Intelligence

Are people with bigger brains smarter?

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Intelligence

Intelligence researchers have discovered that people with bigger brains are smarter than their smaller-brained counterparts, according to a news release published by the Virginia Commonwealth University, Richmond, VA on June 17, 2005

“For all age and sex groups, it is now very clear that brain volume and intelligence are related,” says lead researcher Michael A. McDaniel, Ph.D.

McDaniel, a professor in management in VCU’s School of Business, found that, on average, intelligence increases with increasing brain volume. 

“On average, smarter people learn quicker, make fewer errors, and are more productive,” McDaniel said. “The use of intelligence tests in screening job applicants has substantial economic benefits for organizations.”

The good news for those of us with smaller brains is that intelligence measured via intelligence testing is only one type of intelligence quotient. (See our Emotional Intelligence page for just one of the MANY types of intelligence that have been identified by researchers over the last few decades).

Increase Intelligence

If Dr. McDaniel's findings are correct hoping to increase intelligence via an intelligence quiz or an intelligence quotient test is an illusion.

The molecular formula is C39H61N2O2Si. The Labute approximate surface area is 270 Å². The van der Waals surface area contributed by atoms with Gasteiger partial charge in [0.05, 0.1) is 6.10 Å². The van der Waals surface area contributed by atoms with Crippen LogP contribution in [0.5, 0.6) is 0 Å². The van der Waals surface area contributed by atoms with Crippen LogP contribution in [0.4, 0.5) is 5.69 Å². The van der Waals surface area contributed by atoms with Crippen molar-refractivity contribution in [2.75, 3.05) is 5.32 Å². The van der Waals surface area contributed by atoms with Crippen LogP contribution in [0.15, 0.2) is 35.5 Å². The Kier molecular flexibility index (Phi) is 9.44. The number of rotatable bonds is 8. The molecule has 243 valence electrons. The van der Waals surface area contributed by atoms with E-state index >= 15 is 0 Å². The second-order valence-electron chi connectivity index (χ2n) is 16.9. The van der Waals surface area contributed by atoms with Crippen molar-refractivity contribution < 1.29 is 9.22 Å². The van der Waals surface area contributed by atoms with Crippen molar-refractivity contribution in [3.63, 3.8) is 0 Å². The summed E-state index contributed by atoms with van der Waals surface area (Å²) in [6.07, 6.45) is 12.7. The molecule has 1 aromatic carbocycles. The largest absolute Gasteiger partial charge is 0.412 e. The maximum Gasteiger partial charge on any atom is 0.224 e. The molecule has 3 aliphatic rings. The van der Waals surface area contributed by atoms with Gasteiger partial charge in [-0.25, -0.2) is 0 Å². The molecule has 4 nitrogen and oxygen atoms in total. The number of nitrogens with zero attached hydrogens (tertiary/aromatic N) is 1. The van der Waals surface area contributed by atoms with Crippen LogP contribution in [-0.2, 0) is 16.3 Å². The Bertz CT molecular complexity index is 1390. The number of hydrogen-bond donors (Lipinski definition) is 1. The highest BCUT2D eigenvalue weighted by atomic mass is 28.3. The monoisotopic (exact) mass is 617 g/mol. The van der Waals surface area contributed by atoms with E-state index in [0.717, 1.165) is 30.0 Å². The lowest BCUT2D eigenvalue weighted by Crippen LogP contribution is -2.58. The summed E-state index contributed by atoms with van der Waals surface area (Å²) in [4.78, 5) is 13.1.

Many programs, books and teachers claim to have some kind of breakthrough method for improving intelligence, but none of them pass muster as far as the American Psychological Association is concerned.

What is likely is that the more you use your brain the better you get at specific types of activities. Even if you have a small brain (like me), by stimulating your mind via puzzles and games or by taking Intelligence tests on a regular basis, you are likely to get better at passing Intelligence Tests. The reason is simple - "Practice Makes Perfect".

The benefit is not that you have increased your intelligence - it is that you have improved your ability to deal with intelligence tests.

Intelligence Tests

Intelligence Tests as far as a measure of human intelligence is concerned often just show that you are good at passing one type of culturally-specific intelligence testing regime.